Breastfeeding is an essential part of motherhood. It is considered to be the ideal bonding time between the mother and child. It has several benefits both for the mother and baby. It is important to eat healthy while breastfeeding. A nursing mother will need to ensure the intake of the right diet, so that the milk that reaches the baby is highly nutritious.
Importance Of Breastfeeding
You might have heard and seen plenty of new mothers who struggle with breastfeeding. Lactation experts are usually available who guide a new mother about how to enhance the milk supply, such that the baby is never deprived of the nutrients that he/she requires, especially during the first six months of his or her life.
Breast milk is composed of all the nutrients, except vitamin D (Now you know why your pediatrician would have asked you to give your breastfed baby the vitamin D drops).
Tips On The Diet That A Mother Should Follow While Breastfeeding
• A breastfeeding mother requires an additional 500 kcal in her diet. The healthy eating policy that a breastfeeding mother was following during her pregnancy days should be continued during the breastfeeding phase as well.
• The breastfeeding mother's diet should consist of foods rich in protein such as whole grains, pulses, dried fruits, cereals, vegetables, fresh fruits, chicken and eggs.
• Alcohol and aerated drinks should be strictly avoided.
• It is important to stay well hydrated. Increase the intake of fresh fruit juices, lime juice, buttermilk and tender coconut.
• The statement "Increasing the intake of ghee would increase breast milk production" is a myth. There are no proven results for this. It is wise to consume ghee in moderate amounts.
• Breastfeeding mothers should continue taking the iron and calcium supplements at least up to 3 months post delivery.
• Although not counted as food, water is of utmost importance for everyone and surely the one that boosts the supply of breast milk for a lactating mother. At least, 8 glasses of water is essential.
• Oats when consumed by a nursing mother is said to reduce cholesterol and regulate blood pressure. It also increases the supply of breast milk.
• Garlic not just enhances the taste of various dishes, but also boosts the milk supply.
• Storehouses of beta-carotene, carrots are a must for all nursing mothers.
• Beans are a great source of iron and protein. You might get a little gassy after eating beans, but it does not pass through breast milk, so it won't make your baby colicky.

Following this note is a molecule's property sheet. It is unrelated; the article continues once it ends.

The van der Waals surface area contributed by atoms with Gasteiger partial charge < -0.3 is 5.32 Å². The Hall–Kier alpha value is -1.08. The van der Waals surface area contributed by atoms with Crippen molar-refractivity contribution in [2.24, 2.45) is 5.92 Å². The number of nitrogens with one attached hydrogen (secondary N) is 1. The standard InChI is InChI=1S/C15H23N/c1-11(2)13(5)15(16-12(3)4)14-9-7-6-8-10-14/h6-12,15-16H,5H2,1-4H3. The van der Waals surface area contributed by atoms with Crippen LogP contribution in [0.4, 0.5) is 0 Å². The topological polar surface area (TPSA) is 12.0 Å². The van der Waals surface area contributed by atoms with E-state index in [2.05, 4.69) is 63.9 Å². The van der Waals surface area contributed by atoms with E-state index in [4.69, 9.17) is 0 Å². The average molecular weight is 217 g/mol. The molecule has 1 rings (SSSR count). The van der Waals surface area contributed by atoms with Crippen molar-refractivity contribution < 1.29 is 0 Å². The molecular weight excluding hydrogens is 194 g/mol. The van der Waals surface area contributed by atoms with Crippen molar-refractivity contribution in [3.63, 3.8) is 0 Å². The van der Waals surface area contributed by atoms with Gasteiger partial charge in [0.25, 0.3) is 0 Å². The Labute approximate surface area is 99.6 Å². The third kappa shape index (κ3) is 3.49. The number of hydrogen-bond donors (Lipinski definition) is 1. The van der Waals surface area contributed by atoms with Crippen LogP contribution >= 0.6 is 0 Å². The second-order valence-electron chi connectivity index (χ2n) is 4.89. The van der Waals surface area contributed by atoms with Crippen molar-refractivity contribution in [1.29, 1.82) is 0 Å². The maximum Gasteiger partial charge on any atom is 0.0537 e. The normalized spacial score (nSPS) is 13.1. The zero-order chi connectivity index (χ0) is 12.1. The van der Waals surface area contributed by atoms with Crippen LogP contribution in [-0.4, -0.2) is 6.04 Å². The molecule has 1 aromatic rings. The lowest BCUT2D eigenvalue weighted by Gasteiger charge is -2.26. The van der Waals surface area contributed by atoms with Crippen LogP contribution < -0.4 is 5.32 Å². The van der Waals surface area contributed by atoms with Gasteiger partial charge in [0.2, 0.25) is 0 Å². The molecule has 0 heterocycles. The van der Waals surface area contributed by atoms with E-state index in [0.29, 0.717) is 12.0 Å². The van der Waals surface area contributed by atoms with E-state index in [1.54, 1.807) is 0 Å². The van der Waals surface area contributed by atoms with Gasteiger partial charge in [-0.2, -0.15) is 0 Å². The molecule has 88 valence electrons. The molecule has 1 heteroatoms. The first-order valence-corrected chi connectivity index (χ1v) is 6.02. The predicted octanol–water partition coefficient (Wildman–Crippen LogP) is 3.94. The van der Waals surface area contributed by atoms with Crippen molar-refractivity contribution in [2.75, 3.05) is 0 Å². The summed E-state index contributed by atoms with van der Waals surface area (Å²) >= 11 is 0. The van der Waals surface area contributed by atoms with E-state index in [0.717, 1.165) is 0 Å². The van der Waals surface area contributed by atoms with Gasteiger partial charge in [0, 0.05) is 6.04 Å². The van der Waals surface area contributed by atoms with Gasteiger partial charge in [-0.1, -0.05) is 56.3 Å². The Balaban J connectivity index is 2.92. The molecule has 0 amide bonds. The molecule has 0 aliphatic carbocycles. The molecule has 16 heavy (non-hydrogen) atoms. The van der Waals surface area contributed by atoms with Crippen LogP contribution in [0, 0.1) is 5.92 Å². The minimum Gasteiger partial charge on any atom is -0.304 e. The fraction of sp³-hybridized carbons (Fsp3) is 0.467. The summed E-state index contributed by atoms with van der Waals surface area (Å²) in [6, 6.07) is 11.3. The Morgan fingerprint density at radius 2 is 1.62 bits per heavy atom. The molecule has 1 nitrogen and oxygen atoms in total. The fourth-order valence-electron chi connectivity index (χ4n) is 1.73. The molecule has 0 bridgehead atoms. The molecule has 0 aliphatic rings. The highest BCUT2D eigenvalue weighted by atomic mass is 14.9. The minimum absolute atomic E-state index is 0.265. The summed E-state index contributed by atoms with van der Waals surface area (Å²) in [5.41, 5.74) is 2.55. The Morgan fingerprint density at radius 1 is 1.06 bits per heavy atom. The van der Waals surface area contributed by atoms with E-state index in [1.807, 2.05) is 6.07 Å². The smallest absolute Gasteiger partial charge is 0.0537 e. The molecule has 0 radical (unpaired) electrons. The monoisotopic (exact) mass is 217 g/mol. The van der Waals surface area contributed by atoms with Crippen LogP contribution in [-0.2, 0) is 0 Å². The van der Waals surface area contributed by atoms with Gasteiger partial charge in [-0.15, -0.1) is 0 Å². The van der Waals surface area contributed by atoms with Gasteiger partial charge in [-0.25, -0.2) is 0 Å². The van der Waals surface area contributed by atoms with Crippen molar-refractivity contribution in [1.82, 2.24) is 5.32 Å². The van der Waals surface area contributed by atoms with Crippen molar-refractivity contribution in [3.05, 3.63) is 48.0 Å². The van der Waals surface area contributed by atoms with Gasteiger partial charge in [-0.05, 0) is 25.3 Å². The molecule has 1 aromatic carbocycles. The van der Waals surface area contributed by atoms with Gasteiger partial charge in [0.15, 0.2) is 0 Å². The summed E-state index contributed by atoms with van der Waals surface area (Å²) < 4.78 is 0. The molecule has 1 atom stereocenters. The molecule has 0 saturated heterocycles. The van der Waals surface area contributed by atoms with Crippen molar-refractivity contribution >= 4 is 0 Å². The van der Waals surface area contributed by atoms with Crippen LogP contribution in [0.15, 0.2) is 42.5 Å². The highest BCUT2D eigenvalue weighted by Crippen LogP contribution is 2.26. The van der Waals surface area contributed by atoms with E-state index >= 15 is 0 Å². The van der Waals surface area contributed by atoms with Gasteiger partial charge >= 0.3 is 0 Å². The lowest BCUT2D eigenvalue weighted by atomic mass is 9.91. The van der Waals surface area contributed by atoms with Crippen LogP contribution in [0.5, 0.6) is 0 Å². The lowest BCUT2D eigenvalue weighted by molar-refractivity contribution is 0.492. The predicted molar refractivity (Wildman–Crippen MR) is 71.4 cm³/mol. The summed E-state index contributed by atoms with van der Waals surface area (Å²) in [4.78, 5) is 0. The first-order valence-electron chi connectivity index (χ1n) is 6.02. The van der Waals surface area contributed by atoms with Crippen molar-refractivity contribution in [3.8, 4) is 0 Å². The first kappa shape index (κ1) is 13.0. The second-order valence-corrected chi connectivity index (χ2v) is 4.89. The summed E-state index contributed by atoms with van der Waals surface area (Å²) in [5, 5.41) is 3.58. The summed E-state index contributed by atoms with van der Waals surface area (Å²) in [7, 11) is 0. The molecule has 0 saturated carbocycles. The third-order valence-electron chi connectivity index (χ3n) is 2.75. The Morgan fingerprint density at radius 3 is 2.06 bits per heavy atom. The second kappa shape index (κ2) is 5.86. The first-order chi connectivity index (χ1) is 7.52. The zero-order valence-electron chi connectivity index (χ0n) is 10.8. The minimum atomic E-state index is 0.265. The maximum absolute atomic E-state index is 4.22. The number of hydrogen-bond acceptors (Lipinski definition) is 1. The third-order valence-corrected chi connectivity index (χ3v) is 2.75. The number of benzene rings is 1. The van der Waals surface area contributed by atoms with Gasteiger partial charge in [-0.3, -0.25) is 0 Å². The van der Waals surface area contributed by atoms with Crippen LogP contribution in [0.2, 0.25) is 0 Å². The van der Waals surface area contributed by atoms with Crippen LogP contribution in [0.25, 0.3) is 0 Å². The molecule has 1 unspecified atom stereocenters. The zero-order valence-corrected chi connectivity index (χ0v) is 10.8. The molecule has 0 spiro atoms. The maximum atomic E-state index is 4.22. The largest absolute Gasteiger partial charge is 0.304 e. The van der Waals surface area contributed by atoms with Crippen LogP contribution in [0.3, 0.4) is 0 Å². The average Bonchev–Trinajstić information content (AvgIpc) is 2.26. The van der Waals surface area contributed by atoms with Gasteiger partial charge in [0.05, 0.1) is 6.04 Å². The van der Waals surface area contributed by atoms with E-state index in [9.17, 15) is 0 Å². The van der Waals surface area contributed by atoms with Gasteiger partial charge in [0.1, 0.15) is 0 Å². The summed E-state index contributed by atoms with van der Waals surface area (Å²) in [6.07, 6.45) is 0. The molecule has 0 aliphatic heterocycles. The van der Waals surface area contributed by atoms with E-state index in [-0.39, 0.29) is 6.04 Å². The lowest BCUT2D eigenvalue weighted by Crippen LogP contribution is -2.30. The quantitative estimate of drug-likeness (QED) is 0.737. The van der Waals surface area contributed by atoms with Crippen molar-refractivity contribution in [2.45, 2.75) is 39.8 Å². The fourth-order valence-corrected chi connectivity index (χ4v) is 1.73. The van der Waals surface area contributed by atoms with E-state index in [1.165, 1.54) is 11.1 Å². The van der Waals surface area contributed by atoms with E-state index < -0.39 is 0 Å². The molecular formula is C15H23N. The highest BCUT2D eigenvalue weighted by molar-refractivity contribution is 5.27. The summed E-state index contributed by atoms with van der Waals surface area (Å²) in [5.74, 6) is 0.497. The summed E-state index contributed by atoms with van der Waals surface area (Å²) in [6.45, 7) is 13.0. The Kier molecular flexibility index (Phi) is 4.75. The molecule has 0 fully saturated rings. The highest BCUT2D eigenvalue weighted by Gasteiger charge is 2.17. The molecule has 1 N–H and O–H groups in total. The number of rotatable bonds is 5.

• Dark, green leafy vegetables such as spinach are highly nutritious and also rich in calcium. This is perfect to be consumed, especially by vegan mothers.
• According to the American Academy of Pediatrics, a baby's brain development requires about 200 to 300 mg of omega-3 fatty acids per day. Seafood is considered to be the prime sources of omega-3 fatty acids. In case you are a vegetarian or allergic to fish, you can opt for a daily supplement.
• For vegans or vegetarians, who do not incorporate meat, fish, chicken or dairy products in their daily diet, the nursing mother can ensure the intake of vitamin B12 through supplements.
Nutrient-dense food that every lactating mother can opt for
• Seafood and fish
• Meat (especially organ meats such as liver)
• Almonds, flax seeds, walnuts and chia seeds
• Berries, tomatoes, broccoli, kale and cabbage
• Potatoes, quinoa and dark chocolate
Foods to avoid while breastfeeding
• Alcohol can get into your breast milk, although in minimum amounts, yet to play safe, it is suggested that you consume, say just one glass of alcohol after you have nursed the baby. You should ideally wait for one or two hours before you breastfeed your baby after drinking alcohol.
• Your coffee or tea intake should not be more than three cups per day.
• Stay away from high-mercury fishes such as shark, tilefish, swordfish and king mackerel. These might have adverse effects on the baby's brain development.
• Peppermint, sage and parsley are considered anti-galactagogues that can decrease in your breast milk supply.
It is important to know that post delivery, your body might hold on to the fat for a few months, especially the first three months. This is because breastfeeding increases your appetite and energy demands. Restricting on the calorie intake or indulging in weight loss strategies could result in a low milk supply. It is better to avoid processed foods when nursing, as they are extremely high in unhealthy calories, fats and contain added sugars.
In general, it is recommended that a breastfeeding mother should continue eating healthy, which would include the food that suits her and exclude the ones that she is allergic to. A healthy, nutritious and balanced diet is essential for the lactating mother, so that it is ensured that she gets the extra 500 kcal through food sources that are nutrient rich.
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